I already had one baby at the time my sister took this class, and it seemed like her ordeal was much more difficult than taking care of my own daughter; Aynaka cried if she was hungry, tired, or needed a diaper change, and I would correct the problem and the crying would stop. Complete and total control - how wonderful. To me, the key-backed baby didn't seem like a very effective tool to promote abstinence or prevent pregnancy - it wasn't realistic. Now, being a parent to two adults and an almost 16 year old, I'm here to tell you what could be an effective tool: you want teenagers to be aware of the complications of parenting, make them parent some young adults - now that's the down and dirty - the real nitty-gritty.

Complete and total control - I was a pro with my babies. I controlled what they ate, when they slept, and any of the influences of the world that I didn't see fit. Sure, I may have been slightly sleep deprived when they were newborns, but this was nothing I couldn't handle. It was exhausting, but it was still so easy to anticipate my children's every need. All I felt I needed to do was give them love and support, let them be themselves (actually a hard one sometimes because "themselves" could be so far out of my box), and most importantly, teach them independence and self-love - the formula to happy, confident kids. These confident kids would never have the insecurities I had, would never make the same bad decisions I made, and never struggle with the "who am I" the way I struggled. Easy, right? Now, I laugh at how completely off the mark I was.

I remember when I first found out that Aynaka was making some decisions that I knew weren't good for her - it scared me to my core. I won't give details - that is part of her story, and not mine to tell - but, I confronted her about it. I explained all my fears, the severity of her actions, and all the possible consequences. On the outside, I think I held it together rather well, but on the inside, it was as if I was trying to reach my favorite pen that I dropped in between my car seat and the center console. You know - when you can only get your hand a little way down and your fingers are too short to reach? You keep trying until your hand hurts - you may actually be bleeding - but you can never reach it? No? Hmmm...I actually really love pens. Pens are so pretty - pens, pens, pens. Anyway, where was I? Oh! I was losing the control I loved so much. Losing the ability to keep her totally protected from harm and heartache. Oh, Lort.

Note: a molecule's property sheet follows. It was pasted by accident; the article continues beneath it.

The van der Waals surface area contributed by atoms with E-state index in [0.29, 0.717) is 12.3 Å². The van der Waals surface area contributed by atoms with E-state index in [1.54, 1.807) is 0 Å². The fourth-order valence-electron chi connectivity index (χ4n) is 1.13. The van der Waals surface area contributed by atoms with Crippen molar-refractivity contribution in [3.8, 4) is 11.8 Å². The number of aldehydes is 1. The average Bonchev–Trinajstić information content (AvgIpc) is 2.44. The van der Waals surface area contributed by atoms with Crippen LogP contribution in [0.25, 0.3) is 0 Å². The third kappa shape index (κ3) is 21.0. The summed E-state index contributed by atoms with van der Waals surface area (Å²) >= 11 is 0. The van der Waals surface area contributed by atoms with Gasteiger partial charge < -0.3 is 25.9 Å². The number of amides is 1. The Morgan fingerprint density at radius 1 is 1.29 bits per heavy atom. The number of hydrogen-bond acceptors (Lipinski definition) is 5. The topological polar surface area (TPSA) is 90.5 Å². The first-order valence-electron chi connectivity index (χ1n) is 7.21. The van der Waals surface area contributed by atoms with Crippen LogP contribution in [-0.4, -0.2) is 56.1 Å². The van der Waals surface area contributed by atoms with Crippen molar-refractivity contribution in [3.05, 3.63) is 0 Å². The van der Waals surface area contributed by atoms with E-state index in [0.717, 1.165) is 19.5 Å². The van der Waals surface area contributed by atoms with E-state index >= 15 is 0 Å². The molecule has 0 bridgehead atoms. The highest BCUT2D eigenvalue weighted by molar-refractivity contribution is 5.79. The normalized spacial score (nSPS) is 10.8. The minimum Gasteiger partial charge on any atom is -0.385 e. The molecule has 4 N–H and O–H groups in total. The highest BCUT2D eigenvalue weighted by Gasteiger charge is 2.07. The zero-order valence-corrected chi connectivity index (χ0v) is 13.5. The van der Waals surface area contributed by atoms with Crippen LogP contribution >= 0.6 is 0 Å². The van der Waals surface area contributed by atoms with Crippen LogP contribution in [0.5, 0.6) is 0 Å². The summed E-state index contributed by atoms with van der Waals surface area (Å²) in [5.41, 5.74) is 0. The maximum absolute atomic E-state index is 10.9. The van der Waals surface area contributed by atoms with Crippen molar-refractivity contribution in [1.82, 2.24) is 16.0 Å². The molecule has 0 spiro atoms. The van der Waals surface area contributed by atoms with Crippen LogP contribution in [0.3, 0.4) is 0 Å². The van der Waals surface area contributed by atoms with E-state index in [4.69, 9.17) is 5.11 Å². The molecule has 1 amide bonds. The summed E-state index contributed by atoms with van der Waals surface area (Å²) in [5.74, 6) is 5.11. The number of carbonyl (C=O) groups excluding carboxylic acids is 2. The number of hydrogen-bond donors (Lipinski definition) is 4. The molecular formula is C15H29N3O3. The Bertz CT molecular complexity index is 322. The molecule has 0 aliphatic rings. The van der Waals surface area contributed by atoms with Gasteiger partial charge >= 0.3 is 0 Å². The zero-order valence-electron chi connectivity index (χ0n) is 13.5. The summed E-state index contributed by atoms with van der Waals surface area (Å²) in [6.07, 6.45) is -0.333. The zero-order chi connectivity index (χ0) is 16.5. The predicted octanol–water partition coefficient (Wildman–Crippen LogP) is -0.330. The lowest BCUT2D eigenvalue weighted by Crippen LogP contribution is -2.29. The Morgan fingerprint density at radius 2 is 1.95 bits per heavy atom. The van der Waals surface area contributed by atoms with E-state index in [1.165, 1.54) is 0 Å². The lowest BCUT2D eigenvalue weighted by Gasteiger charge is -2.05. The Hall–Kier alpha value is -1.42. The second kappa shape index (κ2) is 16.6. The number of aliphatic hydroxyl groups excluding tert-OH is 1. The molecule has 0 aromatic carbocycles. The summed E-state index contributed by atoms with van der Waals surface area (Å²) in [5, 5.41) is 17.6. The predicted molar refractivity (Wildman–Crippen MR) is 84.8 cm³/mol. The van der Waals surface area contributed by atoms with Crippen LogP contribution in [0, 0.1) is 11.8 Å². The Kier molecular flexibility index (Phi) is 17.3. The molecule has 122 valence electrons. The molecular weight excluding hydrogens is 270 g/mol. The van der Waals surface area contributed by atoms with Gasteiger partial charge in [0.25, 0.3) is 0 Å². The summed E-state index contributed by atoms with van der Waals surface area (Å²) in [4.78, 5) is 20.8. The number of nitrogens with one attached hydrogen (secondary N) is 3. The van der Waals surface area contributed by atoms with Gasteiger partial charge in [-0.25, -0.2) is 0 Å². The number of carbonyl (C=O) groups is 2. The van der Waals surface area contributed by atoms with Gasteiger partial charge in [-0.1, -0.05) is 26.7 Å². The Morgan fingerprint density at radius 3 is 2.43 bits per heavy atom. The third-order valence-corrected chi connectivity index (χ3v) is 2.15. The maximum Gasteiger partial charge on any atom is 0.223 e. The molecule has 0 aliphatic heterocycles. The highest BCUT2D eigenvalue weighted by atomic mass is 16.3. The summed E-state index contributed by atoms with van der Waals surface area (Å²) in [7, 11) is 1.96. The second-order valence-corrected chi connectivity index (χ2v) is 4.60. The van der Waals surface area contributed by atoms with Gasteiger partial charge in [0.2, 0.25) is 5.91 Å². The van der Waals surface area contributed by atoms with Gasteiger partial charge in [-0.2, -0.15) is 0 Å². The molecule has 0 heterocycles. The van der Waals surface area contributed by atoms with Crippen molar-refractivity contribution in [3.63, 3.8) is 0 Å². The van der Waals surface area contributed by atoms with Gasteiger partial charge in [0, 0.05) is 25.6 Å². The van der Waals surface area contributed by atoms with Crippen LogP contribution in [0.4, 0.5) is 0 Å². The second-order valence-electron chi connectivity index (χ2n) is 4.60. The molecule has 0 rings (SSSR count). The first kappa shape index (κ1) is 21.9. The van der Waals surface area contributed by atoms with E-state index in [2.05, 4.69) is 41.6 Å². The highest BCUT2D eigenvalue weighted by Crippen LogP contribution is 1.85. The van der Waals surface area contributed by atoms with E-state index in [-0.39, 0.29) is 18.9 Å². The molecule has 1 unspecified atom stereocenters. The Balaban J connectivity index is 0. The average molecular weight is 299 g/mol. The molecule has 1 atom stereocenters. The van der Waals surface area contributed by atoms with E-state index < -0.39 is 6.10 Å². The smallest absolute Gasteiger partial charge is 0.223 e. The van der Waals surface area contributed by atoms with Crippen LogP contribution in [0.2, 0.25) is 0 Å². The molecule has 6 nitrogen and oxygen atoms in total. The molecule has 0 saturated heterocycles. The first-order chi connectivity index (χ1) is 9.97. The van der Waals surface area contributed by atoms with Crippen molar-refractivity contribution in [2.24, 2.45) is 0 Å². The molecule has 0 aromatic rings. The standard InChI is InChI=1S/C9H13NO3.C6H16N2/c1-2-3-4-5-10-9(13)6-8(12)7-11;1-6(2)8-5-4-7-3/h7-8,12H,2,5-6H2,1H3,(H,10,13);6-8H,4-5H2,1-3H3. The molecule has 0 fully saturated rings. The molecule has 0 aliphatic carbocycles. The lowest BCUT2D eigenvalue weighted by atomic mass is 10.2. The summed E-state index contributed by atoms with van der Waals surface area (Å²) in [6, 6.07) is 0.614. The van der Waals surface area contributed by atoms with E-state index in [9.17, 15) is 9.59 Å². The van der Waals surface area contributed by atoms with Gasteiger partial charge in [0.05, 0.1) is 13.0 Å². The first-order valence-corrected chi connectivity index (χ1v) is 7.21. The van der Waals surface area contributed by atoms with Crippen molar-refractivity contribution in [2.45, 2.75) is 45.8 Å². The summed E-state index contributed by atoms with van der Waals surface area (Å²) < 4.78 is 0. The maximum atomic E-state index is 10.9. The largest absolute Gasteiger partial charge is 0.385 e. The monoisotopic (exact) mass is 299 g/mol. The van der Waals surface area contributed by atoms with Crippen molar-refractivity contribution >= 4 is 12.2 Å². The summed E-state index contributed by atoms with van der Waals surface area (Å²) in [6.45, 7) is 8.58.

Over the years, I have had similar eye opening situations with all three of my kids, and each time my heart breaks for them in ways that it never broke for myself. I have watched my smart, talented, funny boys struggle - in ways I can't even comprehend - with how they should function in this world. How can this be? Their mother has told them how wonderful and amazing they are, but still they doubt? I. Can't. Reach. My. Pen.

It is natural for parents to blame themselves when their children struggle. I am friends with some of the best moms in the world, and each one of them have questioned the choices they've made in their parenting. One of my friends has said to me several times: "A mother is only as happy as her saddest child." How true and powerful is this statement? When my kids were little, I was the one to assure them everything would be okay. Now, when I know they are struggling with something, I hold my breath until they give me that assurance: "I'm okay, Mom." Sweet music to my ears.

Maybe I joke when I say parenting adults would be an effective way to prevent teenage pregnancy, but it's not for the weak - that's for sure. Truth be told, my kids are amazing. They are independent, smart, and caring individuals. The relationships they have with each other make me extremely happy, and I know they will all find their way. They are human - they will have insecurities, doubts, fears, consequences, and times that will seem unbearable. But, I know they will always have me to pray for them and love them unconditionally. Through all of it, I'll be ripping my cuticles trying to grab that dang pen.